“You know,” the woman in back continued, “there were some of the girls at work who said they were going to ride the bus and they really made me mad. I thought I’d go get a big stick and stand at the bus stop and bop ’em one if they got on Mr. Chalk’s buses. Some people just don’t know how to cooperate. And you know, you don’t have nothing in this world until you get people together. Hey, lookit over there, let’s see if that guy’s going out northeast.”
People stuck together that Monday, I carried seventy-one people, only five of them white. SNCC estimated that DC Transit lost 130,000 to 150,000 fares during the boycott. Two days later, the transit commission, in a unanimous but only temporary decision, denied DC Transit the fare hike. The commission’s executive director dryly told reporters that the boycott played no part in the decision. He was probably right. The commission worried about such things as cash dividends, investor’s equity, rate of return, depreciated value, and company base. The boycotters worried about a nickel more a ride. And in the end, the commission was to approve the fare hike and then more; a few years later the fare was up to forty cents.
But the boycott was important, anyway. Never had so many Washingtonians done anything so irregular and contrary to official wishes. The assumption that DC residents would passively accept the injustices of their city was shattered. SNCC and the Free DC Movement had laid the groundwork for future action.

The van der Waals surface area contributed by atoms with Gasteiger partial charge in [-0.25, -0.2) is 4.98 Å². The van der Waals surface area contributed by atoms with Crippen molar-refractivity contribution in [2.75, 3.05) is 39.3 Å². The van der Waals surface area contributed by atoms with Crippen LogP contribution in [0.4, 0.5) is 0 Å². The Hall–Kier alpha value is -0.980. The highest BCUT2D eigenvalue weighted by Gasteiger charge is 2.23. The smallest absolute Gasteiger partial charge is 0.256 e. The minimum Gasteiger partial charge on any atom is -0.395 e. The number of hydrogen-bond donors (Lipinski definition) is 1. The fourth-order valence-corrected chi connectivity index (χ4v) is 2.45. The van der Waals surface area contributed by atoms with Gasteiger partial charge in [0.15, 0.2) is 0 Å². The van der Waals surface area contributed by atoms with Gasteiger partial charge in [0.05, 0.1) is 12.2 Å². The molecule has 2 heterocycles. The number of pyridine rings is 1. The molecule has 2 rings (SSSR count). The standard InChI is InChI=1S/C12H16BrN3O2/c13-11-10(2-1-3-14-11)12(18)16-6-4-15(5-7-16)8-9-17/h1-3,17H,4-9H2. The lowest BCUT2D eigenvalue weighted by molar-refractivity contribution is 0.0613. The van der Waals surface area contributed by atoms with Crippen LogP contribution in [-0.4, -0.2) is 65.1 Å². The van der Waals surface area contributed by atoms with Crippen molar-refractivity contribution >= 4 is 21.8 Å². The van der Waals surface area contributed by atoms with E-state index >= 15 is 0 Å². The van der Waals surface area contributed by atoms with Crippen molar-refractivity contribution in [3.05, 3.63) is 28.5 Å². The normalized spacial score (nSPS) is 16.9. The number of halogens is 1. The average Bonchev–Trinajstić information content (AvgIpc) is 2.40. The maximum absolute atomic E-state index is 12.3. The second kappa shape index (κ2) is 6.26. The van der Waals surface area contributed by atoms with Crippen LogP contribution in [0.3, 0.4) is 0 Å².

After the bus boycott, I wrote a letter to its leader congratulating him and offering to help in the future. Not long after the leader, Marion S. Barry, and his colleague, L. D. Pratt, were sitting in my living room talking about how I could help in SNCC’s public relations. I readily agreed; for the first time in my life I had joined a movement.
Three years earlier Barry had quit his $5,500 a-year post teaching chemistry at Knoxville College in Tennessee and joined the SNCC. He soon showed up in Washington to head the local office. Barry early formed an improbable and ultimately nearly explosive partnership with an erstwhile farm im-plements manufacturer, salesman, self-styled nutrition expert, and economic theoretician named L. D. Pratt. Barry was lean, black, soft-spoken, self-contained, and given to wearing a straw plantation style hat; Pratt was husky, white, excitable, demonstrative, and covered his baldness with a felt fedora that made him appear a character out of a one-column cut in a forties edition of Time magazine.
Together they designed the boycott and a drive to win self-government for the colony of Washington. Although the life of the Free DC Movement would be measured in months, it seemed like years, so much was crammed into its short existence. Barry and Pratt both worked themselves to the marrow and it was during those months that Barry first gained a long-lingering reputation for always being late for ap-pointments, news conferences, and actions. “I work on CPT– colored people’s time,” explained Barry. Part of my job was to stand on the street-corner and convince the press that Marion really would show up if they just waited a bit longer. The reporters would bitch, but since Barry was shaking up the city, they mostly waited anyhow.